Medicare Advantage (MA) is a type of Medicare plan that is available through private companies that are approved by Medicare.
Often referred to as Part C, they usually include prescription drug coverage and must provide the same Part A and Part B benefits covered by Medicare, subject to deductibles, co-pays and coinsurance.
When you enroll in a Medicare Advantage plan you are no longer covered by Original Medicare, and the private insurance plan becomes your Medicare coverage.
Many MA plans have low monthly premiums and may offer ancillary benefits such as: limited dental, vision, hearing, and gym memberships.
Unlike Original Medicare, where the government will pay a healthcare provider a fee for service, Medicare pays the Medicare Advantage plan a predetermined fee to administer your Part A and Part B benefits.
When you receive care, you will present your Medicare Advantage insurance card instead of your red, white, and blue Original Medicare card. The healthcare provider will then send the bill to the plan instead of Medicare.
The plans have different networks of doctors and hospitals, and the premiums and out-of-pockets costs - including deductibles, co-payments, and coinsurance can all vary between plans.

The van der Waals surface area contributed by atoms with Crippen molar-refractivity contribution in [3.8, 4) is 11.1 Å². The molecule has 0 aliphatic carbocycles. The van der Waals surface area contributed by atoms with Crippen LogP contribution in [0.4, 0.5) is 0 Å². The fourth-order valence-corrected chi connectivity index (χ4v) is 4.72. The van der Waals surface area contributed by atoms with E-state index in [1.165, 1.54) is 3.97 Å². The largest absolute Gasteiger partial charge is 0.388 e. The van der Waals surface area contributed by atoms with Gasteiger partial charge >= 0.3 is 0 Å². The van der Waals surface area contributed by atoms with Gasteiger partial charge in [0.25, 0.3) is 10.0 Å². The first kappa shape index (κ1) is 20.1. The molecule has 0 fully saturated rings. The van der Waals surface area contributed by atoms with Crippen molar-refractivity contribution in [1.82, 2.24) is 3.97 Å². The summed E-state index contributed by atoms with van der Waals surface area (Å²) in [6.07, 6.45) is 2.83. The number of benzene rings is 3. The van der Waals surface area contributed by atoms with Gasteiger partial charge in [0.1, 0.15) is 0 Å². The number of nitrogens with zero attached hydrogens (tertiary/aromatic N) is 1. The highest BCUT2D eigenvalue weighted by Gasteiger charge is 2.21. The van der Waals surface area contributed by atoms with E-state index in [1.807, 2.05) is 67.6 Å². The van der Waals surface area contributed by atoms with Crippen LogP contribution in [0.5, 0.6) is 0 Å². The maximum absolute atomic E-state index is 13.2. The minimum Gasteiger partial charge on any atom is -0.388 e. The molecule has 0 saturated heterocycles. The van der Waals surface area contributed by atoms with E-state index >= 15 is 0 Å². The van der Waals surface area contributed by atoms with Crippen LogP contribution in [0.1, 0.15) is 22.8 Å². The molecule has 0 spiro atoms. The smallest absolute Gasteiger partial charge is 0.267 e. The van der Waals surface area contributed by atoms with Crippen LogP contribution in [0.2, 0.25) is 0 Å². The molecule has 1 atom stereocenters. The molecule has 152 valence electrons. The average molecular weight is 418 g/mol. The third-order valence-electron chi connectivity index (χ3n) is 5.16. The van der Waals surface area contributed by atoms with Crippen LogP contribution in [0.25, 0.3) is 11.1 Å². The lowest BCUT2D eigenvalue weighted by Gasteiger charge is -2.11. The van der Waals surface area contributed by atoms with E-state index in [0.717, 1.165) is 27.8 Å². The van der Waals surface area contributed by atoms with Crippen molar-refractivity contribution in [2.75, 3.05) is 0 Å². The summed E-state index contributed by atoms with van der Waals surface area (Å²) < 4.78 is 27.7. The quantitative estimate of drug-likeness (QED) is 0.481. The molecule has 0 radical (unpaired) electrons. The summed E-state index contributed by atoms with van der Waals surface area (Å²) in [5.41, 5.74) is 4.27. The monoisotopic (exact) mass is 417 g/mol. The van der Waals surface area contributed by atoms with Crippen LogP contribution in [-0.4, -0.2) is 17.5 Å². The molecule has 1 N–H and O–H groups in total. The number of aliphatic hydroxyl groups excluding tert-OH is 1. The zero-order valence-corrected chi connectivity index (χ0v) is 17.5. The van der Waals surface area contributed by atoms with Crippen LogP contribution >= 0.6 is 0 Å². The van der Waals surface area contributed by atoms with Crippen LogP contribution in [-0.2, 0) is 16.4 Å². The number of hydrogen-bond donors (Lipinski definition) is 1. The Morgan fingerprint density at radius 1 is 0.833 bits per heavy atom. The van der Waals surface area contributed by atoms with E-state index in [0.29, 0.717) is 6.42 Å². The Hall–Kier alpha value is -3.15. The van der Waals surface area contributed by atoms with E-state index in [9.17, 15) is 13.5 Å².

Since plan benefits are subject to change every year, you will want to pay close attention to the provider network of any MA plan you're considering and make sure your doctors and hospitals are in-network.
The types of Medicare Advantage plans available will be based on where you live, but the two most common are Health Maintenance Organization (HMO) or a Preferred Provider Organization (PPO) plans.
Health Maintenance Organization (HMO)
Premiums and out of pocket costs are generally lower with an HMO plan, but the provider network will be more restrictive and you will need to choose a primary care physician (PCP) to coordinate your care. In most cases, the plan will require a visit your PCP and a referral before you will be allowed to visit a specialist.
HMO plans do not typically allow you to go out of network for care, except in cases of an emergency or urgent care.
Preferred Provider Organization (PPO)
With PPO plans, you'll have more flexibility and will be able to visit specialists without referrals. You may also have the option of using out of network doctors and hospitals, but it will usually end up costing you more because there will be higher deductibles, co-pays and coinsurance.
With both PPO and HMO plans, you should carefully review the provider network and confirm that your doctors and hospitals are in-network.
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